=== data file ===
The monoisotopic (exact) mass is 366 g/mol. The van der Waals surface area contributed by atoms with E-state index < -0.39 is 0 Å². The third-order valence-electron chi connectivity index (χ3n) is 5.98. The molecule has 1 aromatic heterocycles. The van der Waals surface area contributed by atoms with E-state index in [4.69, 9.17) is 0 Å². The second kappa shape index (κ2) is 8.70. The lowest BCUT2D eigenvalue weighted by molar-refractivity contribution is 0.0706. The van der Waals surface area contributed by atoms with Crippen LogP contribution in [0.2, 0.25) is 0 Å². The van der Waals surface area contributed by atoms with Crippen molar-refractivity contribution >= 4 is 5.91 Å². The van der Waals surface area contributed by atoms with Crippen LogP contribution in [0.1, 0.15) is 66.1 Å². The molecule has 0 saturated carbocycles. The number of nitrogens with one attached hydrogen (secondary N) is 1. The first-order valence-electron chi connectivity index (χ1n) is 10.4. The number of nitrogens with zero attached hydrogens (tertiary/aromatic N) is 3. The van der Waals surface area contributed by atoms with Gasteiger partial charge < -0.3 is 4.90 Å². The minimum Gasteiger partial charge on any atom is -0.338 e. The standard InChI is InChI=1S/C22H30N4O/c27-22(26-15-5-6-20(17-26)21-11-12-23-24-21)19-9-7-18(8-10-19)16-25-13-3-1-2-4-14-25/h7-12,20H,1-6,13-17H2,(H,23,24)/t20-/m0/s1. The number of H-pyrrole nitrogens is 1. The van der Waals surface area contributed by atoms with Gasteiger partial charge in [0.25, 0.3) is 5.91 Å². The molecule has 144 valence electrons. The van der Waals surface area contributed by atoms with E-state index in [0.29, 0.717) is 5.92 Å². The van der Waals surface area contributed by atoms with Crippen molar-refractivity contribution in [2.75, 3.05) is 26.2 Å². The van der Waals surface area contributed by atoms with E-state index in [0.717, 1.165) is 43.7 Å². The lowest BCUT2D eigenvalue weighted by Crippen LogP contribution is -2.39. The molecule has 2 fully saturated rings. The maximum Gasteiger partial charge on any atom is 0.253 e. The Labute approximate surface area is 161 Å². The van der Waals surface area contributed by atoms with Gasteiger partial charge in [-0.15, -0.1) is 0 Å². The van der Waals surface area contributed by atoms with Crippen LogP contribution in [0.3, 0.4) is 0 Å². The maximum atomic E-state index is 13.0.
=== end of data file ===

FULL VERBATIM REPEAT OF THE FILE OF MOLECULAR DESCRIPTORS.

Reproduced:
The monoisotopic (exact) mass is 366 g/mol. The van der Waals surface area contributed by atoms with E-state index < -0.39 is 0 Å². The third-order valence-electron chi connectivity index (χ3n) is 5.98. The molecule has 1 aromatic heterocycles. The van der Waals surface area contributed by atoms with E-state index in [4.69, 9.17) is 0 Å². The second kappa shape index (κ2) is 8.70. The lowest BCUT2D eigenvalue weighted by molar-refractivity contribution is 0.0706. The van der Waals surface area contributed by atoms with Crippen LogP contribution in [0.2, 0.25) is 0 Å². The van der Waals surface area contributed by atoms with Crippen molar-refractivity contribution >= 4 is 5.91 Å². The van der Waals surface area contributed by atoms with Crippen LogP contribution in [0.1, 0.15) is 66.1 Å². The molecule has 0 saturated carbocycles. The number of nitrogens with one attached hydrogen (secondary N) is 1. The first-order valence-electron chi connectivity index (χ1n) is 10.4. The number of nitrogens with zero attached hydrogens (tertiary/aromatic N) is 3. The van der Waals surface area contributed by atoms with Gasteiger partial charge < -0.3 is 4.90 Å². The minimum Gasteiger partial charge on any atom is -0.338 e. The standard InChI is InChI=1S/C22H30N4O/c27-22(26-15-5-6-20(17-26)21-11-12-23-24-21)19-9-7-18(8-10-19)16-25-13-3-1-2-4-14-25/h7-12,20H,1-6,13-17H2,(H,23,24)/t20-/m0/s1. The number of H-pyrrole nitrogens is 1. The van der Waals surface area contributed by atoms with Gasteiger partial charge in [0.25, 0.3) is 5.91 Å². The molecule has 144 valence electrons. The van der Waals surface area contributed by atoms with E-state index in [0.29, 0.717) is 5.92 Å². The van der Waals surface area contributed by atoms with Crippen molar-refractivity contribution in [2.75, 3.05) is 26.2 Å². The van der Waals surface area contributed by atoms with E-state index in [0.717, 1.165) is 43.7 Å². The lowest BCUT2D eigenvalue weighted by Crippen LogP contribution is -2.39. The molecule has 2 fully saturated rings. The maximum Gasteiger partial charge on any atom is 0.253 e. The Labute approximate surface area is 161 Å². The van der Waals surface area contributed by atoms with Gasteiger partial charge in [-0.15, -0.1) is 0 Å². The van der Waals surface area contributed by atoms with Crippen LogP contribution in [0.3, 0.4) is 0 Å². The maximum atomic E-state index is 13.0.